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Forum Name: Male Sexual Disorders
Question: Mass under Penis skin
|jma1111 - Thu Apr 28, 2005 5:43 pm||
I was wondering if anyone had any ideas on what my problem could be. I have a doctor''s appointment set up in two weeks, earliest I could get for a non-emergency, but it is driving me nuts wondering what this mass/lump is at this point. Any ideas would be appreciated. I am 24 and have no sexual history.
Around last summer or so it first appreared. I woke up and had a lump/mass right under the skin, around the location of my scar from being circumcised as a child. The lump was a little bigger than a tic tac and popped up making a large indentation from underneath the skin. I left it alone for a while and it eventually got much smaller The problem is that it has never gone away, so I finally gave in and made an appointment last week.
The mass itself is movable up to 1-2 cms in any direction. It also seems to change sizes on it's own. It has never gotten to the same size it was when it first appeared however. I would say it has lost 1/2 of it's size since it first appeared. It does not appear to be going away any further though. When my skin is clear enough, or the mass is prominant enough to view, it looks like it is white, or clear. I do not think it is a vein as it has no color? It also seems to get more prominant the more I poke at it. It also seems to be at it's largest size when I wake up in the morning.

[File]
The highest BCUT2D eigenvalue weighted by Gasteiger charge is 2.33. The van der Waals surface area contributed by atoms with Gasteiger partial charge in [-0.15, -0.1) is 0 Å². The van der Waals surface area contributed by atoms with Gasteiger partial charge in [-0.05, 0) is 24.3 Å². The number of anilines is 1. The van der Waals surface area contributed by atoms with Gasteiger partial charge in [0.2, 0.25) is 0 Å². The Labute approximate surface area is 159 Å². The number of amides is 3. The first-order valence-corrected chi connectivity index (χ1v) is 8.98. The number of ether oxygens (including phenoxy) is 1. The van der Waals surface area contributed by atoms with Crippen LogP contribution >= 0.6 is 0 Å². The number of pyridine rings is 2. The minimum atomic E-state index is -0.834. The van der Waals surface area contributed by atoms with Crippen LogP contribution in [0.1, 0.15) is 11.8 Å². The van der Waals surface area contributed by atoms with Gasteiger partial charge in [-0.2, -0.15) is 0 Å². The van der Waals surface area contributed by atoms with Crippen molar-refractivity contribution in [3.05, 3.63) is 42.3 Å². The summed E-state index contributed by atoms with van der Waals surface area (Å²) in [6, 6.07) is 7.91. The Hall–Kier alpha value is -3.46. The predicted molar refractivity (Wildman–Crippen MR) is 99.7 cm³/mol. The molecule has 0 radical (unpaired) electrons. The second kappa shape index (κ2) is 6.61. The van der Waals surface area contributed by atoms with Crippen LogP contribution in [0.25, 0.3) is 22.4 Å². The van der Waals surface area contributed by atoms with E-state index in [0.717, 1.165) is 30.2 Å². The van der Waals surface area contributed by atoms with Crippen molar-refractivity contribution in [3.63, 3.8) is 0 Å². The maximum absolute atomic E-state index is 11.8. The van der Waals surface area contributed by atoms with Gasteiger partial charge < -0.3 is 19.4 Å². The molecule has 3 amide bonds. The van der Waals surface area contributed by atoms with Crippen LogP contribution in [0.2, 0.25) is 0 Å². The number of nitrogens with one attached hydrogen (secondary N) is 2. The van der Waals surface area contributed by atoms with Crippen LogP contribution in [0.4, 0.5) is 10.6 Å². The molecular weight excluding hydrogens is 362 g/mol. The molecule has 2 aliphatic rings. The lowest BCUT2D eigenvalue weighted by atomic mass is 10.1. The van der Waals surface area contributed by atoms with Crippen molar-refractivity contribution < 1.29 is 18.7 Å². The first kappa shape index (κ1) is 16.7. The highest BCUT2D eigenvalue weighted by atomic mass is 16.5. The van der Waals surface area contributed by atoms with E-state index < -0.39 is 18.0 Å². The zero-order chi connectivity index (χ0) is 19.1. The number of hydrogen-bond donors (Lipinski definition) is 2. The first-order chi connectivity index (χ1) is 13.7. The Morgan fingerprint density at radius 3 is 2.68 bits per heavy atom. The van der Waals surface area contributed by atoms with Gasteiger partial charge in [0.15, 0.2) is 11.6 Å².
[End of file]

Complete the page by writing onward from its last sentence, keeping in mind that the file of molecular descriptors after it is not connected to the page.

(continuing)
Once again, thanks for any ideas anyone can provide. :? 8)
|Dr. Safaa Mahmoud - Mon Aug 07, 2006 9:24 pm||
There is no replacement for direct clinical examination, But It sounds like Pearly penile papules:
These small papules are best described as embryological remnants. As you said they are usually located around the circumference of the crown of the glans penis. It can be a single lesion but usually They are multiple in number and small (about 1-3mm).
They usually appear as yellow-white, domelike papules arranged in a row of multiple-grouped lesions along the corona and sulcus of the glans in adolescent males. That is the typical presentation, but by no means the only one.
They typically develop in men aged 20 to 40, and around 10 per cent of all men are affected. Presentation may occur in males in their second to fifth decades. Rare cases in children as young as 11 years have been reported. They may be mistaken for warts, are not infectious (not an STD), and not related to personal hygiene.
They require no treatment. Some patients however, may request therapy to alleviate anxiety or for aesthetic reasons. Ablation using carbon dioxide laser, electrodesiccation with curettage, and excisional surgery reportedly have successfully eliminated lesions. Mixed results have been noted with cryotherapy.
I advised you to seek a direct clinical examination to reach the proper diagnosis. Only by complete history and physical examination, the correct diagnosis can be reached.
Hope you find this information useful.
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